When we think of the harm that our vehicles face in the winter, we mostly think of accidents caused by slick roads and the eventual formation of rust. However, this weather isn’t great on your paint, either. These tips will help you protect the look of your vehicle and stop problems before they start.
Keep Your Car Covered
When snow and ice build up on your car, you should remove it before you drive, and that means contact between the paint and the brushes and scrapers you use. Ideally, you should park your car in a garage, but if that’s not an option, consider investing in a car cover. This will stop accumulation from bonding directly with your vehicle, saving your paint and saving you time cleaning each morning.
Don’t Park on the Road
Street parking may be illegal where you’re at during the winter, and for good reason: if a snow plow drives by, it can pour ice, snow, and debris all over your car. Worse still, if you’re near a slick spot, passing cars could end up sliding into your vehicle.
Use the Right Tools
Most ice scrapers come with a brush for removing snow, but if you really care about the look of your vehicle, you should use a snow broom. Instead of bristles, these brooms use stiff foam pads that can move the snow without scraping your paint.
When it comes to ice, you and your paint will have an easier time if you warm up your car. A heated cabin and engine compartment will melt the ice next to the body panels, letting you push or lift it off instead of scraping it off.
Keep it Waxed
Wax both seals the paint and protects it, reducing direct exposure to the weather and keeping precipitation from sticking to the surface. While detailers and enthusiasts have long debated the merits of Carnauba and polymer wax when it comes to shine, polymer wax is the clear winner for winter protection because it lasts longer. Once you have a solid coat on your car, you can use spray wax to maintain protection.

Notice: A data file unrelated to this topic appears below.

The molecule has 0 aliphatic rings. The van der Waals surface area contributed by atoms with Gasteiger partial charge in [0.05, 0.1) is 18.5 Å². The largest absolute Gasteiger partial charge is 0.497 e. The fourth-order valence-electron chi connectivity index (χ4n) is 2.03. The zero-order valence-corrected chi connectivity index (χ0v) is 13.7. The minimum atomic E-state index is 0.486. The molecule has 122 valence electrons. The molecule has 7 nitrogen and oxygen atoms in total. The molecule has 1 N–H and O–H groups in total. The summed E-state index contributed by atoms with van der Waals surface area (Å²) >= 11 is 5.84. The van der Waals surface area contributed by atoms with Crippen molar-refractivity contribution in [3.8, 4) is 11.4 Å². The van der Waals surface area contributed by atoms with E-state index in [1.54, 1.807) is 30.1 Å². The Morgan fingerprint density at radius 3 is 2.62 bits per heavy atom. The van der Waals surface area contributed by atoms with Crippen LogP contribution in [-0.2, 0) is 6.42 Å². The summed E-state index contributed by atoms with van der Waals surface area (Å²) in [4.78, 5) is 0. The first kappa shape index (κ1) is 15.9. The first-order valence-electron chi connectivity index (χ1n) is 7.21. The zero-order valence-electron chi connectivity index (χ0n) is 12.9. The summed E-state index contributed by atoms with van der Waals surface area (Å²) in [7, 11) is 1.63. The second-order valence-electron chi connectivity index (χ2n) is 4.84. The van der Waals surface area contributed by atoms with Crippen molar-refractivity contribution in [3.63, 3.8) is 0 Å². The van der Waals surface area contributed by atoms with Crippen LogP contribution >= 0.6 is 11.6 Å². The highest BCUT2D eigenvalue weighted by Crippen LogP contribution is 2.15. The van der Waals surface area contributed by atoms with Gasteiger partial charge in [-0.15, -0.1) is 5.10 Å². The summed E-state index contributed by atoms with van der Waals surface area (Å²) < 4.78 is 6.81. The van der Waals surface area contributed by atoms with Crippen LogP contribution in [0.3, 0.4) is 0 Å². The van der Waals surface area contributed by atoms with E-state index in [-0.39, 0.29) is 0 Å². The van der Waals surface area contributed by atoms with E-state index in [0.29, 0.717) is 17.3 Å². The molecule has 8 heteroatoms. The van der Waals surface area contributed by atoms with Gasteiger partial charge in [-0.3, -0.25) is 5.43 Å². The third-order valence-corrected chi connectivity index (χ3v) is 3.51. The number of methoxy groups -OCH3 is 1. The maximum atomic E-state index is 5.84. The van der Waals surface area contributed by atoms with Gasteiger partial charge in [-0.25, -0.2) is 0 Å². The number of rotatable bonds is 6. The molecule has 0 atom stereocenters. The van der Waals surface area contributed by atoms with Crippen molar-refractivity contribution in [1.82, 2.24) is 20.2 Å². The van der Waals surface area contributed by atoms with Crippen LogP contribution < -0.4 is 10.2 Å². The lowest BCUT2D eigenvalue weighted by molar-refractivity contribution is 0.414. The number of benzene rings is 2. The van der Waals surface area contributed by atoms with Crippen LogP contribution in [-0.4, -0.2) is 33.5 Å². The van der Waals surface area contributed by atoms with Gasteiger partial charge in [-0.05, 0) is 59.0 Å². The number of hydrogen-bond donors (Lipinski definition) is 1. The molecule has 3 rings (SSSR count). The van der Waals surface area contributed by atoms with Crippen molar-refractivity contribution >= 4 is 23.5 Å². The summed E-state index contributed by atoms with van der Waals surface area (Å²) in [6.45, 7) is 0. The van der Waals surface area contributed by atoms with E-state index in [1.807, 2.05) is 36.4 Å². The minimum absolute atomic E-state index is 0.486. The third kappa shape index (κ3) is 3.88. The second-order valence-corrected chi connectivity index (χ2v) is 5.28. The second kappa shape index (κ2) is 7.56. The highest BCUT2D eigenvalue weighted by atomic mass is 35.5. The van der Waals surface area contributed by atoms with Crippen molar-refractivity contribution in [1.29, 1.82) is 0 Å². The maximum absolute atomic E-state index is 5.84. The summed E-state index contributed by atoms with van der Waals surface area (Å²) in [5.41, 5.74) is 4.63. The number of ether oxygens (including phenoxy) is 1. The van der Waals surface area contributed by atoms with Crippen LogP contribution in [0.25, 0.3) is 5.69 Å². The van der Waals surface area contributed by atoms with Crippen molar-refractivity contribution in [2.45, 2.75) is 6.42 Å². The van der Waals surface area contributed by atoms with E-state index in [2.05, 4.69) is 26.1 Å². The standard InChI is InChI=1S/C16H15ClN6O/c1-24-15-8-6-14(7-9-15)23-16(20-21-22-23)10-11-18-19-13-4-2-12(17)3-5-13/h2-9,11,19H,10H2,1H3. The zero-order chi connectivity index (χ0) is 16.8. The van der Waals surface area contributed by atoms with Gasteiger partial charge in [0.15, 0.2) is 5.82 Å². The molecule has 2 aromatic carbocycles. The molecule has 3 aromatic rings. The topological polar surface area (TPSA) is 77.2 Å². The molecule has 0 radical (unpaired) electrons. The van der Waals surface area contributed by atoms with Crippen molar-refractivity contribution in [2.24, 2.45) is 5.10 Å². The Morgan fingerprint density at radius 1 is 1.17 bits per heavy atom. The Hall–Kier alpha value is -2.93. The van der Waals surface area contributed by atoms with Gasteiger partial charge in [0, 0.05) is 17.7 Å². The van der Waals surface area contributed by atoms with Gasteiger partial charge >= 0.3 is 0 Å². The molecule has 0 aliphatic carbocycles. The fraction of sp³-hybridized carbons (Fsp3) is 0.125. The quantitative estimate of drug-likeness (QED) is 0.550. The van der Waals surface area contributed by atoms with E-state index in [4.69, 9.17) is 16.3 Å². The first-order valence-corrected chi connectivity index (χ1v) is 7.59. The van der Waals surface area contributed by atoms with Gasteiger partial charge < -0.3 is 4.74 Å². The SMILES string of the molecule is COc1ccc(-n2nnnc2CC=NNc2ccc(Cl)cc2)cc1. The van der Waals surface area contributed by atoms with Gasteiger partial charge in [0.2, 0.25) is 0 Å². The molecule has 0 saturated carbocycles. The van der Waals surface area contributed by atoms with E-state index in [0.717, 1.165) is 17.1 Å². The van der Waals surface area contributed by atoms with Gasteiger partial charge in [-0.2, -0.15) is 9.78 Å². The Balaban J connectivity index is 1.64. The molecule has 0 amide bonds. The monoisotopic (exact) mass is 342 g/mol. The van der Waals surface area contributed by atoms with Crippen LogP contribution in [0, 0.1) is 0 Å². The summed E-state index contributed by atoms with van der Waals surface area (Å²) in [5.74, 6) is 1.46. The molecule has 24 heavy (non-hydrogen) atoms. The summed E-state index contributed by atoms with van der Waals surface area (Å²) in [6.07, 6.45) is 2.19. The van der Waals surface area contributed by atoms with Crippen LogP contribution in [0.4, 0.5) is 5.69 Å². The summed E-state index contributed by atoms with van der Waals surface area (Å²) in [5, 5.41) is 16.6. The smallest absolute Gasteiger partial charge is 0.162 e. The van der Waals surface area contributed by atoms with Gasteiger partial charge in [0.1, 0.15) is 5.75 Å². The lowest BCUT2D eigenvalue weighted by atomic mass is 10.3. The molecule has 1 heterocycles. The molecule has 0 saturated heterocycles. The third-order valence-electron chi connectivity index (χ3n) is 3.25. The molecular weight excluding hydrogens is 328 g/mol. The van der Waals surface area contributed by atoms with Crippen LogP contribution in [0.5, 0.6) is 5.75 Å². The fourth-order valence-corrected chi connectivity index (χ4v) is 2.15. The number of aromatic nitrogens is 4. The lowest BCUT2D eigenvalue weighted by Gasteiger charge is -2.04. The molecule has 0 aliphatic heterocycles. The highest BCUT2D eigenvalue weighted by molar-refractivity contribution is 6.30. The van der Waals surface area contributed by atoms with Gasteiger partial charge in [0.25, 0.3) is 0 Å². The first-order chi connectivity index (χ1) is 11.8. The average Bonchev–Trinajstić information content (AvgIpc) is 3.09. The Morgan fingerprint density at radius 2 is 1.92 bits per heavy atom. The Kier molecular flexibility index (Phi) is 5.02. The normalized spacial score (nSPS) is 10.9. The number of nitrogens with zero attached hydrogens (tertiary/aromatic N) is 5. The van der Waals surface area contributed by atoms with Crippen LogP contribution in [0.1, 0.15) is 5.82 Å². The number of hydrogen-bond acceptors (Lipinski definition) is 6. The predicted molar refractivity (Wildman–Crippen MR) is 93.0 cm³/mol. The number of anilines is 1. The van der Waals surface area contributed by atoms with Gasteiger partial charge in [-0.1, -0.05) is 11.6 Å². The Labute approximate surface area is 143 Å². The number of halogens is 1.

Keep it Washed
Washing your car as soon as temperatures are above freezing is key to protecting the paint and underlying sheet metal. The ionization process that converts the iron in your car’s body panels and the oxygen in the surrounding water into rust is most active when temperatures are above 35ºF.
When you wash your car, an automatic car wash will be able to spray the undercarriage where most of the salt accumulates, keeping it off the edges of the sills and fenders.
Once the car is clean, dry rubber parts including seals and mud flaps after washing to keep them from freezing. Ice doesn’t just damage these parts, it opens spaces that can trap salt and debris against the paint.
Repair Chips as They Happen
If you see a chip larger than the tip of a ballpoint pen, it should be covered with some touch-up paint. This paint usually comes in something that looks like a bottle of nail polish, complete with a brush.
Normally, getting a good finish with this type of paint requires application followed by light sanding to eliminate the brush strokes. However, you can avoid the brush marks altogether by using a fine line pen. Designed for making pinstripes, this is a simply a handle with a tiny reservoir and a needle tip on the end. This tool can be used to drip paint into the chip, filling it evenly. For the best results, wipe the chipped area with rubbing alcohol before applying the paint. After it’s had a day to dry, reapply wax to the area.
When Your Paint Looks Bad, Turn to the Professionals
Merton Auto Body offers a full range of body services including detailing, painting and sheet metal repair. Let us restore the look of your vehicle after snow and salt have taken their toll. We’re an I-CAR Gold Class certified shop, and our technicians are ASE certified, so we have the skills and tools to restore any car, new or old. We even have an appraising center to get work approved by your insurance company so repairs can be made quickly and you can be back on the road in no time. Visit our website at www.MertonAuto.com for more information, or stop by our convenient location in Sussex, WI. We proudly service Waukesha County and the surrounding Lake Country areas, including Oconomowoc, Hartland, Delafield, and Pewaukee.